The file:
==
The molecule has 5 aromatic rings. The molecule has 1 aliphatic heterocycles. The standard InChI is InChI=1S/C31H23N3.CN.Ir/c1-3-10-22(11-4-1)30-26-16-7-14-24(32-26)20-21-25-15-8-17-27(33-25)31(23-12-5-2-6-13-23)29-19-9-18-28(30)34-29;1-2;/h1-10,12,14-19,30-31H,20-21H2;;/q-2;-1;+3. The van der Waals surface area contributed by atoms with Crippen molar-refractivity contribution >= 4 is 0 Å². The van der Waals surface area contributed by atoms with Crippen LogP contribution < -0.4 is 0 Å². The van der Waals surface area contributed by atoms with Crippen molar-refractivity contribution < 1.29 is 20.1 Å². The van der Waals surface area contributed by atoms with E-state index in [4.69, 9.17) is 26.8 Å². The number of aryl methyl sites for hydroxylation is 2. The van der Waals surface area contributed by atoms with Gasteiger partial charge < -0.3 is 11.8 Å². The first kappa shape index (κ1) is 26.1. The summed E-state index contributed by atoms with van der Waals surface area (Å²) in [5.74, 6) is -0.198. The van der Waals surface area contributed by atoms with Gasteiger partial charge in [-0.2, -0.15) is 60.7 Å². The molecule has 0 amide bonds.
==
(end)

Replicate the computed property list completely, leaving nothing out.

The molecule has 5 aromatic rings. The molecule has 1 aliphatic heterocycles. The standard InChI is InChI=1S/C31H23N3.CN.Ir/c1-3-10-22(11-4-1)30-26-16-7-14-24(32-26)20-21-25-15-8-17-27(33-25)31(23-12-5-2-6-13-23)29-19-9-18-28(30)34-29;1-2;/h1-10,12,14-19,30-31H,20-21H2;;/q-2;-1;+3. The van der Waals surface area contributed by atoms with Crippen molar-refractivity contribution >= 4 is 0 Å². The van der Waals surface area contributed by atoms with Crippen LogP contribution < -0.4 is 0 Å². The van der Waals surface area contributed by atoms with Crippen molar-refractivity contribution < 1.29 is 20.1 Å². The van der Waals surface area contributed by atoms with E-state index in [4.69, 9.17) is 26.8 Å². The number of aryl methyl sites for hydroxylation is 2. The van der Waals surface area contributed by atoms with Gasteiger partial charge < -0.3 is 11.8 Å². The first kappa shape index (κ1) is 26.1. The summed E-state index contributed by atoms with van der Waals surface area (Å²) in [5.74, 6) is -0.198. The van der Waals surface area contributed by atoms with Gasteiger partial charge in [-0.2, -0.15) is 60.7 Å². The molecule has 0 amide bonds.